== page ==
I didn’t enjoy the A Levels that I took at college, which made choosing a university course difficult. I ended up accepting a place at Cardiff to study Psychology, however I wasn’t entirely sure what I wanted to do after university or even if I wanted to be a psychologist! I decided to defer my place at Cardiff and take a gap year to get experience at a business, which was also something I had been interested in. I came across the IBM Futures Scheme online, which is a 12 month paid internship and applied for a Business role, not really knowing what I was getting into. It was one of the best decisions I’ve made.
My first project at IBM was the Shell Account, working in...
Before I begin, here’s a bit about me: I’m an incoming fresher with a confirmed place to study English at a British uni. I love Shakespeare, Thomas Hardy, and Kazuo Ishiguro. Oh — I’m also from Korea. South.
1. The Big Question: Why?!
It’s a question everyone seems to ask me—and one I’ve asked myself so many times. Yes, I’m American through dual citizenship. But let’s be honest: I’m not a native English speaker and probably never will be, no matter how much I try. Then why English? Why not Korean?
Let’s go back a few years, when I was a new kid in an international school in France. I didn’t speak a word of French, and for obvious reasons nobody knew Korean. But we all knew at least abit of English — and speaking in English helped me ease myself in. Make friends. Keep up in class.
So I clung to it—started loving the way its words sounded and its grammar worked. English classes, in which we read Michael Morpurgo and recited silly poems, were my time to...
So, by now you would have finished you’re A level exams, your coursework and completely finished college. What are you now planning on doing with all this spare time that not so long ago was primarily revolved around your studies? This is a question I have frequently been asking myself since leaving college two weeks ago.
I have roughly 2 and a half months until I begin University, and within that time I most definitely want to relax and for a minority of the time do absolutely nothing and go on a Netflix binge! But deep down I am a sort of person that does weirdly feel somewhat guilty if I do nothing for too long (my parents would 100% disagree with that statement hahah), so during this Summer I have begun to organise some things I have always wanted to do but have never necessarily had enough time to do whilst being at college because that was my number one priority.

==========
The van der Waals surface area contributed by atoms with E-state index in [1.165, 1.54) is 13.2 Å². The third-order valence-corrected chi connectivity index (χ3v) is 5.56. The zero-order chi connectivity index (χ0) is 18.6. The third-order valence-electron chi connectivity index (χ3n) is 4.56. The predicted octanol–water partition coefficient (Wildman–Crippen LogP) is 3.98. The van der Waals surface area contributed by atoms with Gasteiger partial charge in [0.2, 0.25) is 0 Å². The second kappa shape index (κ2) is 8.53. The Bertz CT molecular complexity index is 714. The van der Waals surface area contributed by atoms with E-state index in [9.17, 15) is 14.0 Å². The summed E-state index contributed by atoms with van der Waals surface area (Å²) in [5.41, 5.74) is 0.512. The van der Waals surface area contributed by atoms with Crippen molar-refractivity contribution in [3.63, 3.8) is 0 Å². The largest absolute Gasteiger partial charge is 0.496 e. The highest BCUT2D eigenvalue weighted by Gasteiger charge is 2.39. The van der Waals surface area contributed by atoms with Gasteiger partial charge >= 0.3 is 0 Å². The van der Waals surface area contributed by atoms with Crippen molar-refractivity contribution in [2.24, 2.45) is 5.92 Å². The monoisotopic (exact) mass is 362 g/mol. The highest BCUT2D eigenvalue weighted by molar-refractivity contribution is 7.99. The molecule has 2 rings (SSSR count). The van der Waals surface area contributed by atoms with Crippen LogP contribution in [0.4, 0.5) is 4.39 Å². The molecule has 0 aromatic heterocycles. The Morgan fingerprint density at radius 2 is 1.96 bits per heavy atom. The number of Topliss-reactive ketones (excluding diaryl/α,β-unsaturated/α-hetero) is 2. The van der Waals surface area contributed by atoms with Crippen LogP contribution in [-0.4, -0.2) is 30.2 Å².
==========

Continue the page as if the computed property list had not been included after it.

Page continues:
For example, I picked up my Shorthand studies again due to myself being a future Journalism...
So, I studied Maths, Physics, Economics and English at A-levels. My Dream is to be a pilot for MAF in Indonesia, but in the meantime get into the aerospace industry to help achieve that goal. Having applied through UCAS, I was offered a place with Loughborough University to do Aeronautical engineering.
During my degree I covered a lot of material about the engineering behind an aircraft. From the aerodynamic analysis of wing airfoils to turbomachinery & propulsion. I applied for sandwich placements thinking it’d be a good idea to get some experience in the fully adult, working world and to get a positive bank account!
Applying to university can be stressful at the best of times, but when you’re an international applicant, it can feel impossible to get that UCAS application right! As an applicant from the Netherlands, I know how tricky it can be, and I made plenty of mistakes along the way. Here are some of the things I wish I’d known before starting my Ucas application.
DO communicate with your school. Make an appointment with your careers advisor or head of year to discuss your application a couple of months before the deadline. Many schools that aren’t based in the UK are unfamiliar with how UCAS works, so be clear about what they are expected to provide, like references and predicted grades.
DO your research. Even if you can’t visit the universities, there is plenty of information online to help you make an informed decision. Make sure you know exactly what you’d be studying at each university, as the course will be very different depending on where...